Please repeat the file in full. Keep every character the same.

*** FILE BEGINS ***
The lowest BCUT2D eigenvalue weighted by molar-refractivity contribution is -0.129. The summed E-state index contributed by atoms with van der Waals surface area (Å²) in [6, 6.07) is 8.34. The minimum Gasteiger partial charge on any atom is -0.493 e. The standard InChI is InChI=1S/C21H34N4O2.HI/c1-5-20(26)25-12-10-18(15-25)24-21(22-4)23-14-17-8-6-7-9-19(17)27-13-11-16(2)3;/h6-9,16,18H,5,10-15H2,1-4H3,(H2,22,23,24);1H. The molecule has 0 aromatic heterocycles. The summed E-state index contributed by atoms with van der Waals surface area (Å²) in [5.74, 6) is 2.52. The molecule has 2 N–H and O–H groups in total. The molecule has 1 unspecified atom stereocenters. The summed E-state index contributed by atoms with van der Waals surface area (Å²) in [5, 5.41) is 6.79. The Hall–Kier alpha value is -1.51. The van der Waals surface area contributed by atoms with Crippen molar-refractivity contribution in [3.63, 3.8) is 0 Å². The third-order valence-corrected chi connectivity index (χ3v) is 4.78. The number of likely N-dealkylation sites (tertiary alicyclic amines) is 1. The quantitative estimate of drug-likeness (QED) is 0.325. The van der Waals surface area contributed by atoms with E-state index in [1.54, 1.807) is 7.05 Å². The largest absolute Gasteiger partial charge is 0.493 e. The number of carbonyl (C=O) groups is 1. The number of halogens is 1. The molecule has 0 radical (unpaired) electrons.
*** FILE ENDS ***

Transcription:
The lowest BCUT2D eigenvalue weighted by molar-refractivity contribution is -0.129. The summed E-state index contributed by atoms with van der Waals surface area (Å²) in [6, 6.07) is 8.34. The minimum Gasteiger partial charge on any atom is -0.493 e. The standard InChI is InChI=1S/C21H34N4O2.HI/c1-5-20(26)25-12-10-18(15-25)24-21(22-4)23-14-17-8-6-7-9-19(17)27-13-11-16(2)3;/h6-9,16,18H,5,10-15H2,1-4H3,(H2,22,23,24);1H. The molecule has 0 aromatic heterocycles. The summed E-state index contributed by atoms with van der Waals surface area (Å²) in [5.74, 6) is 2.52. The molecule has 2 N–H and O–H groups in total. The molecule has 1 unspecified atom stereocenters. The summed E-state index contributed by atoms with van der Waals surface area (Å²) in [5, 5.41) is 6.79. The Hall–Kier alpha value is -1.51. The van der Waals surface area contributed by atoms with Crippen molar-refractivity contribution in [3.63, 3.8) is 0 Å². The third-order valence-corrected chi connectivity index (χ3v) is 4.78. The number of likely N-dealkylation sites (tertiary alicyclic amines) is 1. The quantitative estimate of drug-likeness (QED) is 0.325. The van der Waals surface area contributed by atoms with E-state index in [1.54, 1.807) is 7.05 Å². The largest absolute Gasteiger partial charge is 0.493 e. The number of carbonyl (C=O) groups is 1. The number of halogens is 1. The molecule has 0 radical (unpaired) electrons.